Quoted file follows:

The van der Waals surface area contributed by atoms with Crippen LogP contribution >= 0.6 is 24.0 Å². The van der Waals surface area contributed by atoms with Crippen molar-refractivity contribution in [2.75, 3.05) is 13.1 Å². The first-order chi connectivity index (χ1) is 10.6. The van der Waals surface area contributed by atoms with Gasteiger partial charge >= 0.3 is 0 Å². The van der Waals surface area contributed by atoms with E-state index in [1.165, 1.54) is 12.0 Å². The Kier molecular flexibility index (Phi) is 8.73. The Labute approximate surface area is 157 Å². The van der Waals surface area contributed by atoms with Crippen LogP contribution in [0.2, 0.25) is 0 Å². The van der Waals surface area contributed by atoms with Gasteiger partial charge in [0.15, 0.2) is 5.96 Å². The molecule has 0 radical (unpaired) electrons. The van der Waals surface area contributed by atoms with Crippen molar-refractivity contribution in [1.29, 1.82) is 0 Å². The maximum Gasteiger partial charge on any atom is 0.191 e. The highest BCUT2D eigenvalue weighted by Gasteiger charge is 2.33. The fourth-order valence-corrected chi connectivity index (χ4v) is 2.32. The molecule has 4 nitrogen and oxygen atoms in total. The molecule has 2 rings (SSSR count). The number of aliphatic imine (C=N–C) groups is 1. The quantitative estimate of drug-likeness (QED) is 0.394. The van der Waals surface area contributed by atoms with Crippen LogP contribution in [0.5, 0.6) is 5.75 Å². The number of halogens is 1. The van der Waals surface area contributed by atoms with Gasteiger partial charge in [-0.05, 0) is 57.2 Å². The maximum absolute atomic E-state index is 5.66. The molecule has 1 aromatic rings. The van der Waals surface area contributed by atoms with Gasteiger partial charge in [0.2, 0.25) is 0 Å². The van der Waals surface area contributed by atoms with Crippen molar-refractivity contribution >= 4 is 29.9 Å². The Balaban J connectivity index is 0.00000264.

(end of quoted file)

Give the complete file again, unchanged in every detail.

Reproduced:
The van der Waals surface area contributed by atoms with Crippen LogP contribution >= 0.6 is 24.0 Å². The van der Waals surface area contributed by atoms with Crippen molar-refractivity contribution in [2.75, 3.05) is 13.1 Å². The first-order chi connectivity index (χ1) is 10.6. The van der Waals surface area contributed by atoms with Gasteiger partial charge >= 0.3 is 0 Å². The van der Waals surface area contributed by atoms with E-state index in [1.165, 1.54) is 12.0 Å². The Kier molecular flexibility index (Phi) is 8.73. The Labute approximate surface area is 157 Å². The van der Waals surface area contributed by atoms with Crippen LogP contribution in [0.2, 0.25) is 0 Å². The van der Waals surface area contributed by atoms with Gasteiger partial charge in [0.15, 0.2) is 5.96 Å². The molecule has 0 radical (unpaired) electrons. The van der Waals surface area contributed by atoms with Crippen molar-refractivity contribution in [1.29, 1.82) is 0 Å². The maximum Gasteiger partial charge on any atom is 0.191 e. The highest BCUT2D eigenvalue weighted by Gasteiger charge is 2.33. The fourth-order valence-corrected chi connectivity index (χ4v) is 2.32. The molecule has 4 nitrogen and oxygen atoms in total. The molecule has 2 rings (SSSR count). The number of aliphatic imine (C=N–C) groups is 1. The quantitative estimate of drug-likeness (QED) is 0.394. The van der Waals surface area contributed by atoms with Crippen LogP contribution in [0.5, 0.6) is 5.75 Å². The number of halogens is 1. The van der Waals surface area contributed by atoms with Gasteiger partial charge in [-0.05, 0) is 57.2 Å². The maximum absolute atomic E-state index is 5.66. The molecule has 1 aromatic rings. The van der Waals surface area contributed by atoms with Gasteiger partial charge in [0.2, 0.25) is 0 Å². The van der Waals surface area contributed by atoms with Crippen molar-refractivity contribution >= 4 is 29.9 Å². The Balaban J connectivity index is 0.00000264.